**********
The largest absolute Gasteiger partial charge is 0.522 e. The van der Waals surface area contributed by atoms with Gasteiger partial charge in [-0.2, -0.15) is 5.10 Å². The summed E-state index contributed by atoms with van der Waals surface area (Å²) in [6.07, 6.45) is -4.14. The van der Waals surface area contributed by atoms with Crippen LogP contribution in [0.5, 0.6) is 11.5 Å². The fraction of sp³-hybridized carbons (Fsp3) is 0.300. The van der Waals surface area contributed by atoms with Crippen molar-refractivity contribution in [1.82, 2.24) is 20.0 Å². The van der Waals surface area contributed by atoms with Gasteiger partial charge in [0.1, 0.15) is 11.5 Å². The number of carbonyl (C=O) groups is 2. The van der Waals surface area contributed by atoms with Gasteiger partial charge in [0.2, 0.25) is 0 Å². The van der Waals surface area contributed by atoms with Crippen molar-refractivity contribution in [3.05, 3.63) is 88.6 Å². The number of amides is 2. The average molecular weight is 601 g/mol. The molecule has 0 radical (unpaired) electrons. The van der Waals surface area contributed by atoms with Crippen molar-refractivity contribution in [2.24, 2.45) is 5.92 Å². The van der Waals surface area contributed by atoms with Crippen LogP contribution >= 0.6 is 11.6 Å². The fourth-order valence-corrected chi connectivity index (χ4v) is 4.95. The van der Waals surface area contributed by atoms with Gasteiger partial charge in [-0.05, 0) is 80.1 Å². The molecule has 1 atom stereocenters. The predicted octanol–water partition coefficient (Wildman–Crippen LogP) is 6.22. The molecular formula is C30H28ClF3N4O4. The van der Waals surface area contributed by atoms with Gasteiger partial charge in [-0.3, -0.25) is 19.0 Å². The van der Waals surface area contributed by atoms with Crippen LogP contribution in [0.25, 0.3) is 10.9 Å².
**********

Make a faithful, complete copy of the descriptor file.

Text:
The largest absolute Gasteiger partial charge is 0.522 e. The van der Waals surface area contributed by atoms with Gasteiger partial charge in [-0.2, -0.15) is 5.10 Å². The summed E-state index contributed by atoms with van der Waals surface area (Å²) in [6.07, 6.45) is -4.14. The van der Waals surface area contributed by atoms with Crippen LogP contribution in [0.5, 0.6) is 11.5 Å². The fraction of sp³-hybridized carbons (Fsp3) is 0.300. The van der Waals surface area contributed by atoms with Crippen molar-refractivity contribution in [1.82, 2.24) is 20.0 Å². The van der Waals surface area contributed by atoms with Gasteiger partial charge in [0.1, 0.15) is 11.5 Å². The number of carbonyl (C=O) groups is 2. The van der Waals surface area contributed by atoms with Gasteiger partial charge in [0.2, 0.25) is 0 Å². The van der Waals surface area contributed by atoms with Crippen molar-refractivity contribution in [3.05, 3.63) is 88.6 Å². The number of amides is 2. The average molecular weight is 601 g/mol. The molecule has 0 radical (unpaired) electrons. The van der Waals surface area contributed by atoms with Crippen molar-refractivity contribution in [2.24, 2.45) is 5.92 Å². The van der Waals surface area contributed by atoms with Crippen LogP contribution >= 0.6 is 11.6 Å². The fourth-order valence-corrected chi connectivity index (χ4v) is 4.95. The van der Waals surface area contributed by atoms with Gasteiger partial charge in [-0.05, 0) is 80.1 Å². The molecule has 1 atom stereocenters. The predicted octanol–water partition coefficient (Wildman–Crippen LogP) is 6.22. The molecular formula is C30H28ClF3N4O4. The van der Waals surface area contributed by atoms with Gasteiger partial charge in [-0.3, -0.25) is 19.0 Å². The van der Waals surface area contributed by atoms with Crippen LogP contribution in [0.25, 0.3) is 10.9 Å².